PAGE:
Saturday, February 10, 2018

Bill Hands (#279)

Bill Hands was a top-3 starter for the Cubs from 1968-72. His best season came in 1969, when he won 20 games for a team apparently headed to the post-season.

Hands began his career in the Giants’ organization in 1959. He pitched in their farm system for SEVEN seasons, and made his major-league debut with 4 games in 1965 (3 in early June, 1 in October).

After the ’65 season, he and catching prospect Randy Hundley were traded to the Cubs for veteran reliever Lindy McDaniel and fading outfielder Don Landrum, in what many Giants' fans consider to be another in a string of bad trades by Giants' management in that era.

Bill was a full-time pitcher for the Cubs for the next 7 seasons. Primarily a starter in ’66 and a reliever in ’67, Hands became a full-time starter in 1968, and responded by winning 16, 20, 18, 12, and 11 games in each of the next 5 seasons. Along with winning 20 games in 1969, he pitched 18 complete games.

After the 1972 season he was traded to the Twins for reliever Dave LaRoche. Hands was primarily a reliever during his 2-year hitch with the Twins, but did not enjoy the same success that he had during his stay with the Cubs.

In September 1974 he was claimed off waivers by the Rangers. He appeared in 2 games for Texas that month and 18 in 1975. Although traded to the Mets in February 1976 for pitcher George Stone, Hands retired before the ’76 season.

 He died in Orlando, FL in March 2017 at age 76.

Saturday, January 20, 2018

Hank Allen (#426)

Hank Allen is the younger brother of Phillies and White Sox slugger Dick Allen. Dick, Hank, and their younger brother Ron all came up through the Phillies’ farm system.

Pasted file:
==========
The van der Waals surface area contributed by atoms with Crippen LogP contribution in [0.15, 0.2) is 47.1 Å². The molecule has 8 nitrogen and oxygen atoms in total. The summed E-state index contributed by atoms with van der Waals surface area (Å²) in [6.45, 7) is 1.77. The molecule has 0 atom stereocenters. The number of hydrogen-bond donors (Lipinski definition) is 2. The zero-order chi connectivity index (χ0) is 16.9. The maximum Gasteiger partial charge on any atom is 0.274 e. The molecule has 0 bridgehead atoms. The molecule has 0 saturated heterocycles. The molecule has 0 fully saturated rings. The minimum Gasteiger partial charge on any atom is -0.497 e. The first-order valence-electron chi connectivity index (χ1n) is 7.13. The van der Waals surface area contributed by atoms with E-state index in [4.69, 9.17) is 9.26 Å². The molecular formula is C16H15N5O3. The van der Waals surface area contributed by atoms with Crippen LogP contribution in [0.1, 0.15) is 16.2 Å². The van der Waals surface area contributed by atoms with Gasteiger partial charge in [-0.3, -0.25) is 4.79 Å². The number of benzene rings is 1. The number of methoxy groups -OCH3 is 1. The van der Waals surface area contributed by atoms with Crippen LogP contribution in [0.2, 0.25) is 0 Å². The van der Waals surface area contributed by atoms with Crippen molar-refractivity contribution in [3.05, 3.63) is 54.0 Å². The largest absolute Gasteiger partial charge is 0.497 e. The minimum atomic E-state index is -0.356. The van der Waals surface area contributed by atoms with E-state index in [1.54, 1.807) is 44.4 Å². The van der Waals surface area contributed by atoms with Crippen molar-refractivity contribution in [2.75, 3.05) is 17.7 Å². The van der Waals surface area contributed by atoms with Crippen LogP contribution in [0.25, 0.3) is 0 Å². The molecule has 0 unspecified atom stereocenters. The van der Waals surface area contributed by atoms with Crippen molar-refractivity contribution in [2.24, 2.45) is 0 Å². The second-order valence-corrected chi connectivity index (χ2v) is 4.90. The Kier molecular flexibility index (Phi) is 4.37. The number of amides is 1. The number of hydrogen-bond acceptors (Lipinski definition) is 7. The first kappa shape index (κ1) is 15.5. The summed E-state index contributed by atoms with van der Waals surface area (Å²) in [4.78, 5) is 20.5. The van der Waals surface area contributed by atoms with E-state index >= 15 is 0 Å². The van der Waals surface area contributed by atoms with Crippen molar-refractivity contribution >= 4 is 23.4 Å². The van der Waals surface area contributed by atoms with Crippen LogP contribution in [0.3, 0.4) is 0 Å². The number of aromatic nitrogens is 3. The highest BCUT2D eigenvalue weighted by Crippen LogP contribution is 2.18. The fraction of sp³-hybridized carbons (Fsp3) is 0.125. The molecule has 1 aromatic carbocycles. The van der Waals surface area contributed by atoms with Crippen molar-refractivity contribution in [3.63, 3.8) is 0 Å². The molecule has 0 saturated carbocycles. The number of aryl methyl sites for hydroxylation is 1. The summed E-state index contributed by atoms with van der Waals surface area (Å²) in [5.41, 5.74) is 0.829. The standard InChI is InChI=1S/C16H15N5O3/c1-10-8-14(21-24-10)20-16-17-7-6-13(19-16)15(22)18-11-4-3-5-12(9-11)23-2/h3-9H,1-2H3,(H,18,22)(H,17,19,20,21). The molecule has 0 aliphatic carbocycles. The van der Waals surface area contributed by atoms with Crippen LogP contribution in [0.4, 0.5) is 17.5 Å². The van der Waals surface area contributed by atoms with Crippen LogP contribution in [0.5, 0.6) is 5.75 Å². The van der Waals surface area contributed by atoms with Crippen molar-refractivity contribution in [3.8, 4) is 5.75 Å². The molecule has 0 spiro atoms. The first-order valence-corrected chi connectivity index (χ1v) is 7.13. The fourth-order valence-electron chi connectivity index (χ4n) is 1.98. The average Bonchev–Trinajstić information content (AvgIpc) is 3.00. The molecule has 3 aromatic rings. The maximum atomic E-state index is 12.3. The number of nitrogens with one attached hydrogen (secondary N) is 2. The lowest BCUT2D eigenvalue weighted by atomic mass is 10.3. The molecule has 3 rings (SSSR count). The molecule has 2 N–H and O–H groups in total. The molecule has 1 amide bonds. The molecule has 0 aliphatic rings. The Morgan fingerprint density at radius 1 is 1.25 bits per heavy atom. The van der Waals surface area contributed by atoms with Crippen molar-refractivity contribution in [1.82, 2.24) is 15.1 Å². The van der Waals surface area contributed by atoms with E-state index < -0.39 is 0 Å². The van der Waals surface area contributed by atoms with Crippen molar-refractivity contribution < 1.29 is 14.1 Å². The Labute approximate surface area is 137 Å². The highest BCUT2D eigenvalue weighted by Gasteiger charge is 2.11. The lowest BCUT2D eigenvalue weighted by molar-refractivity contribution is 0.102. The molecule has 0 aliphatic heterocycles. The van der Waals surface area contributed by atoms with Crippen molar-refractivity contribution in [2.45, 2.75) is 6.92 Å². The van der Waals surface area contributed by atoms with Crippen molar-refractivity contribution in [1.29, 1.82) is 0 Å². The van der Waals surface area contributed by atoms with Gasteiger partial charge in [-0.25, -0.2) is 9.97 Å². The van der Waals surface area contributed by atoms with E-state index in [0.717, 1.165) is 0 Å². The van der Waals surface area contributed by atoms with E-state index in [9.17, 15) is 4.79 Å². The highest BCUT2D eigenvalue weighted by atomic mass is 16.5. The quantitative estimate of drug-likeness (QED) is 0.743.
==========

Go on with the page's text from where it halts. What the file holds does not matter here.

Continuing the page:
Hank was signed by the Phillies in 1960, and played in their organization for 5 years, mostly at 1st base but also some time in the outfield. After clubbing 25 and 37 homers in ’61 and ’62 (playing Class B, C, and D ball), he was promoted to single-A Miami in 1963.

Allen only managed 6 homers in 1963 and 12 homers at double-A Chattanooga in 1964. It seems the Phillies may have soured on his power outage, and sold him to the Senators before the 1965 season.

Hank’s power returned somewhat with the change of scenery (23 homers at AAA Hawaii in 1966), and he made his major-league debut in September 1966.

In 1967 Allen split the center field job evenly with Fred Valentine and newcomer Ed Stroud. In 1968, rookie Del Unser started almost every game in center field, leaving little room in the crowded Senators’ outfield for Allen. He spent half that season in triple-A.

In 1969 Hank was back with the Senators full-time, splitting the right field job with Stroud and Lee Maye. Allen was 3rd among the outfielders in innings played (behind Frank Howard and Unser).